optoNCDT 1420 now with laser class 1


The optoNCDT 1420 laser triangulation sensors are now also available with laser class 1. With this laser class, the radiated power is at a maximum of 390µW. Therefore, costly protective measures that correlate with laser class 2 sensors are no longer necessary.

The optoNCDT 1420 laser triangulation sensors stand for high precision and outstanding performance. They perform non-contact displacement and distance measurements while enabling the detection of the smallest of objects due to their extremely small spot diameter.

Laser sensors from the Micro-Epsilon product range use a semiconductor laser with a wavelength of 670nm (visible, red) with an optical output power of max. 1mW. Therefore, the majority of laser sensors are classified as laser class 2 devices. During intended use, laser class 2 does not require any specific protective measures and enables the sensors to be applied in industrial measurement tasks, as well as in research and development. However, some operators place higher requirements on the sensor laser class and request laser class 1. With this laser class, the radiated power is at a maximum of 390µW, which is significantly lower than that of laser class 2 sensors.

Particularly in the field of automotive production, increased demands are being placed on manufacturers to take adequate safety precautions in their production plants, including the use of laser class 1 sensors if people are working in close proximity to laser sensors. For example, this is the case when handling equipment for the attachment or installation of interior parts is used while laser sensors precisely align these parts. Under unfavourable conditions, workers may look directly into the laser beam or the reflection of the beam. With higher laser classes, the beam can cause irreparable damage on the retina of the person affected.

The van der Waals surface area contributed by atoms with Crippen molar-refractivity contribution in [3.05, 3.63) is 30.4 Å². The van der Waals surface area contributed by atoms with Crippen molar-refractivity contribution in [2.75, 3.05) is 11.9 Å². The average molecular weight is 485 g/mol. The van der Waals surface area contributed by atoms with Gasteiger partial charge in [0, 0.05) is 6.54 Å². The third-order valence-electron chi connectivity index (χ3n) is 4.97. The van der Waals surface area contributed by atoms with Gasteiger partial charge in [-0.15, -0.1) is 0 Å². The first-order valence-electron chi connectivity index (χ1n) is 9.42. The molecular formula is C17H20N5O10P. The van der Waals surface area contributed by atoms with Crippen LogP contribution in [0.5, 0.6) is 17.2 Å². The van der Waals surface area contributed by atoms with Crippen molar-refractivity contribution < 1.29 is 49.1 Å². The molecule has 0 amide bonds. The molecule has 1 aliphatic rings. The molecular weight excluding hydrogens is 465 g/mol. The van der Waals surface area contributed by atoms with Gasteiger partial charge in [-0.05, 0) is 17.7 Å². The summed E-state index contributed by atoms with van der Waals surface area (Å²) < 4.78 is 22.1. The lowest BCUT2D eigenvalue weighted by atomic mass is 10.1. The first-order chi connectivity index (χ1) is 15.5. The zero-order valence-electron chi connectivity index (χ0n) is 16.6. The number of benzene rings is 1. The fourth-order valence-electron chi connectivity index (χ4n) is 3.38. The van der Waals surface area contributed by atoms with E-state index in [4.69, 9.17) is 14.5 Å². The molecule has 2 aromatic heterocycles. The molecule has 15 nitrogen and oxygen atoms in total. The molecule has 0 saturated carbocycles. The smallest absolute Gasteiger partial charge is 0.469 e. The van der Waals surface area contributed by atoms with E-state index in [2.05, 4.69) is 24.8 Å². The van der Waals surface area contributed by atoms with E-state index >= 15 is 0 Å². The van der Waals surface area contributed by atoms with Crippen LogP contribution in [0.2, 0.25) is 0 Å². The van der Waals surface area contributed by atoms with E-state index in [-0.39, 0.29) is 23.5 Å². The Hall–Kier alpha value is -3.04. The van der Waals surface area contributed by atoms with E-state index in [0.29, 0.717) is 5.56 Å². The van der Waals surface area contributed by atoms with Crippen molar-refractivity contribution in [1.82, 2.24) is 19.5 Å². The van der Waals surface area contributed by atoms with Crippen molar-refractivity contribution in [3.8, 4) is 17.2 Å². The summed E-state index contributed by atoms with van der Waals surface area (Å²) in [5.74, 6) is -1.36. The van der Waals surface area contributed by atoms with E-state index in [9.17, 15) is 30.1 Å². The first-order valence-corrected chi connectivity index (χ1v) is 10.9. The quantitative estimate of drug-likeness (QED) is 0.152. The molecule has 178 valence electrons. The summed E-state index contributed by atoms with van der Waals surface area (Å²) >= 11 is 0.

With the new optoNCDT 1420CL1 models, Micro-Epsilon offers a sensor that fulfills the requirements of the automotive industry in terms of performance and laser class.

Even the pharmaceutical industry often requires laser class 1. Some applications use laser sensors to determine distances to very sensitive surfaces and substrates. Laser class 2 sensors can under certain circumstances cause a chemical or thermal reaction of the surface. In these fields, sensors with laser class 1 are used as they do not cause any chemical or thermal reaction due to their low laser power.

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